Public Witness demonstrates that the American Bishops have had to be both bishops and Americans to serve the Catholic Church in the United States. The book shows that they have been both, by providing us with a historical account of their rhetorical goals and practices as evidenced in their pastoral letters. Kari does not examine in detail all the pastoral letters, although she does provide more than adequate detail to demonstrate her thesis by reviewing the more important pastoral letters. She claims that "...these statements manifest a rhetorical momentum that parallels the social history of the nation. The processes of producing the pastoral letters trace an arc of gradual and continuous transformation as they evolve from internal exhortative epistles to ecumenical public forms." (p. xix)
There are three stages the bishops have gone through in trying to bridge the church-state gap. First, they associate Catholicism with nationalism, then they focus on national policy issues, and finally they initiate a stimulating national conversation through a national consulting process to produce pastorals. She thinks that these stages show, and the present demonstrates, that the pastorals show an increasing American democratic influence upon the bishops and an expanding role for them within the public arena of American political discourse.
These stages and an increasing democratization of the Catholic church are described in six chapters: I) From the first American bishops to the Baltimore councils (1792-1884), this is stage one; II) 1919-1980, stage two, where they led the formulation of social justice policy issues; III) "the Challenge of Peace," IV) "Economic Justice for All," both these pastorals representing the third stage. V) "The Pastoral That Wasn't" deals with the attempt to write a pastoral dealing with the status of women. VI) Reviews all the chapters with her emphasis upon the rhetorical nature of the pastorals.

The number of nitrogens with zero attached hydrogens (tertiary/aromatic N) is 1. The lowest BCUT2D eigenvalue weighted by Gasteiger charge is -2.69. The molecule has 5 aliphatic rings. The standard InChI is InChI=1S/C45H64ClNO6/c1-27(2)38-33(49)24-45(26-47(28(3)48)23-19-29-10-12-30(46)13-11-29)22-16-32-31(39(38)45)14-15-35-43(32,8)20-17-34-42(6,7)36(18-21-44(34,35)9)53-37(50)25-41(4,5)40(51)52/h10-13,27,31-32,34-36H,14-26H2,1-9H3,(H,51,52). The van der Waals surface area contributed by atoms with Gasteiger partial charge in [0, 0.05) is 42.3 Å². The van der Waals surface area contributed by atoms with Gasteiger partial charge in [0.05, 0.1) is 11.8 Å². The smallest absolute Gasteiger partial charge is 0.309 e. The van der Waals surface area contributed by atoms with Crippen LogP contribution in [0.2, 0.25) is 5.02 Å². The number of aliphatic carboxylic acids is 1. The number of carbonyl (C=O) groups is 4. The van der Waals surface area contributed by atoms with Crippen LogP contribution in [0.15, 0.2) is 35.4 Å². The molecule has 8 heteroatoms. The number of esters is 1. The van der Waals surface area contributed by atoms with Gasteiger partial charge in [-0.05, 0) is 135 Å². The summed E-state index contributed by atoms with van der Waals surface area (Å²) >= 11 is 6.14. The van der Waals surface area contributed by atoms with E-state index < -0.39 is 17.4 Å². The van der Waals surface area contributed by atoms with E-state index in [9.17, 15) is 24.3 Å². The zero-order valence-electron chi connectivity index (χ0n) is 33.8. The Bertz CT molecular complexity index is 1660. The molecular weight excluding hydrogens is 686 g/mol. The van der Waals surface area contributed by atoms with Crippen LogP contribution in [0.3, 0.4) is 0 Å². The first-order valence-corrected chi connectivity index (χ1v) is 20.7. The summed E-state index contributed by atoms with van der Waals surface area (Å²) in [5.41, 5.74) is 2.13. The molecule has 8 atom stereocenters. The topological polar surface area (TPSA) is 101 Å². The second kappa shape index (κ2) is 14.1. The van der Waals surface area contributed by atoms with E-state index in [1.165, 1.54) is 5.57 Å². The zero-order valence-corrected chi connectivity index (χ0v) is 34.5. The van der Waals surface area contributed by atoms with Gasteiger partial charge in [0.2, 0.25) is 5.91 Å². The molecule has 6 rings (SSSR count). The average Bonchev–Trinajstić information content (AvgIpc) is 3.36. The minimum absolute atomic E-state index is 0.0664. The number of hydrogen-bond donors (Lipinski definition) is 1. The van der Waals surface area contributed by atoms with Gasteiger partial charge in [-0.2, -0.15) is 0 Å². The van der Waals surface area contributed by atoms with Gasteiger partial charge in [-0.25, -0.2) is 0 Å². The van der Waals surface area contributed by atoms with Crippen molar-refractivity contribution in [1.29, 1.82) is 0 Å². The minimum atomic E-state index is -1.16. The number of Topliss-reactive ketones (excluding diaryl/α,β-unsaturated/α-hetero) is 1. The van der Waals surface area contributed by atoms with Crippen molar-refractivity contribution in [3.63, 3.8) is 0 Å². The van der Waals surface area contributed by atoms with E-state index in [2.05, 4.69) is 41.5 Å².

This is a valuable book for those interested in American Catholic history, religious rhetoric, or ecclesiology. It is thoroughly researched and provides an excellent bibliography. There is no index. It does read like a doctoral dissertation so one wonders about its envisioned audience. Its doctoral tone might frighten and overly challenge undergraduates but graduate students in American history, religious or secular, would benefit from reading it. The general reader must be willing to read the precision and detail of a clear presentation. It is worth doing so.
History, of course, never ends. Chapter five, which describes the failure of the Woman's Pastoral, may be the beginning of stage four of where the failure in producing the pastoral gives rise to taking a different choice than that that taken by our first bishops in stage one. If the present is parent to the future church, then the bishops' pastorals of the future, instead of enragement and usage of American rhetoric, will probably chose to stand outside that culture and judge it. The multiplicity of voices that destroyed their vision of what a pastoral should be in the Woman's Pastoral then is replaced by their vision of a pastoral: using the rhetoric of jeremiad, focusing on society's sins. This easily may be stage four. A pastoral reflects the vision of the church. The dominant Episcopal voices at present both in the United States and Rome use this rhetoric which suggests a wish for one authoritative voice representing a strong, coherent, united membership. According to all polls this would be the voice of twenty per cent or less of the current church membership. This voice, then, seeks no accommodation to a culture considered inherently sinful and it demands to both build and control the bridge between church and state. The future pastorals, in other words, will be those of powerful spokesmen for a strong, wealthy, cult.